Question

santosh jha on Sat, 06 Feb 2016 11:45:17


Hi,

Need detailed example which states when we need to call the base class constructor and how we can achive the same. 

please send some example.

Thanks.


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Replies

Alberto Poblacion on Sat, 06 Feb 2016 15:41:50


Just about all of the time you should call the base constructor, if said constructor does "something". Normally, the constructor of a class initializes some instance variables in that class. If you then inherit from the class and add some additional variables in the inherited class, then the constructor of that inherited class should initialize the new variables in the child class, and also the variables from the parent class. You achieve the latter by calling the base constructor, which already initializes those variables. This is done by appending :base()  (with arguments between the parenthesis as needed) at the end of the constructor declaration.

Example:

class Parent
{
    private int something;
    public Parent(int x)
    {
        something = x;
    }
}

class Child:Parent
{
    private int anotherVar;
    public Child(int x, int z):base(x)
    {
        anotherVar = z;
    }
}

Magnus (MM8) on Sat, 06 Feb 2016 16:39:25


The constructor of a base class is always invoked when an instance of a derived class is created:

public class Base
    {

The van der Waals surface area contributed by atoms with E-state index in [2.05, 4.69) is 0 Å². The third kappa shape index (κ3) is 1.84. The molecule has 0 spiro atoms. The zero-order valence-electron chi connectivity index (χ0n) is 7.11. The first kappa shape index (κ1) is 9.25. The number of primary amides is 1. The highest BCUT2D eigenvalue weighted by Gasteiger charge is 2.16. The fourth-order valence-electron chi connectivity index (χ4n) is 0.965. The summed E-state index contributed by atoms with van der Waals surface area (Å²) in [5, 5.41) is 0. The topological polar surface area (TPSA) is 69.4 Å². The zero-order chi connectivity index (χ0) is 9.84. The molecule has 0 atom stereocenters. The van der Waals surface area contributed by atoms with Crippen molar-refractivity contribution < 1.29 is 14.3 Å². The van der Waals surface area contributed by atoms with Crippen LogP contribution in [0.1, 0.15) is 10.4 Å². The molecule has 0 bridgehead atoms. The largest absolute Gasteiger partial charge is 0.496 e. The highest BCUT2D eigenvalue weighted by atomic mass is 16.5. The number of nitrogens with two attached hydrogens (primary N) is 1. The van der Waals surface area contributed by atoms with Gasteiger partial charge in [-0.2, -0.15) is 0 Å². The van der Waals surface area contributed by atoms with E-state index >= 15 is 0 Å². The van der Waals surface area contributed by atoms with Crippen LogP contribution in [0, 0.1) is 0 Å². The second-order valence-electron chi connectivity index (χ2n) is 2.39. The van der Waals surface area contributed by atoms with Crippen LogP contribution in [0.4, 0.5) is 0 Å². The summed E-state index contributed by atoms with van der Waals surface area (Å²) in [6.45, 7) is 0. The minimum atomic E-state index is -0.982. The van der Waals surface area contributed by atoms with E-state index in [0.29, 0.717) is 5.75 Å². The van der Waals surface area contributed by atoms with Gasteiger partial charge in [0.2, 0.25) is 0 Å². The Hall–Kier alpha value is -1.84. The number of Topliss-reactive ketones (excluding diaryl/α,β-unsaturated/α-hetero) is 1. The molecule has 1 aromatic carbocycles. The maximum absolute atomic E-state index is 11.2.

public Base()
        {
            //this is called first...
        }
    }

    public class Derived : Base
    {
        public Derived()
        {
            //this is called second..
        }
    }

 Derived d = new Derived();

If the base class' constructor takes arguments, you call it from a derived class using the base keyword and the following syntax:

public class Base
    {
        public Base(string arg)
        {
            //this is called first...
        }
    }

    public class Derived : Base
    {
        public Derived()
            :base("default arg...")
        {
            //this is called second..
        }

        public Dervived(string arg)
            : base(arg)
        {
        }
    }

You can only omit the base keyword from a derived class when the base class has a default parameterless constructor, but then it is being implicitly invoked anyway.

Hope that helps.

Please remember to close your threads by marking helpful posts as answer and then start a new thread if you have a new question. Please don't ask several questions in the same thread.

santosh jha on Mon, 08 Feb 2016 07:27:33


Hi ,

Thanks fpr you reply and is cleared the way How to call the base constructor. but I am unable to make use of it in real life. so please provide a scenerio with example where this comes in picture. 

Thanks.

Thorsten Gudera on Mon, 08 Feb 2016 08:00:22


Hi,

create a class that derives from Adorner in WPF.

https://msdn.microsoft.com/en-us/library/ms743737%28v=vs.100%29.aspx

Or create a macro-recorder for a drawing program with a base class that already holds a Pen for a auto-redraw ("command pattern") method. Let specialized classes dervive from it...

[...]

Regards,

  Thorsten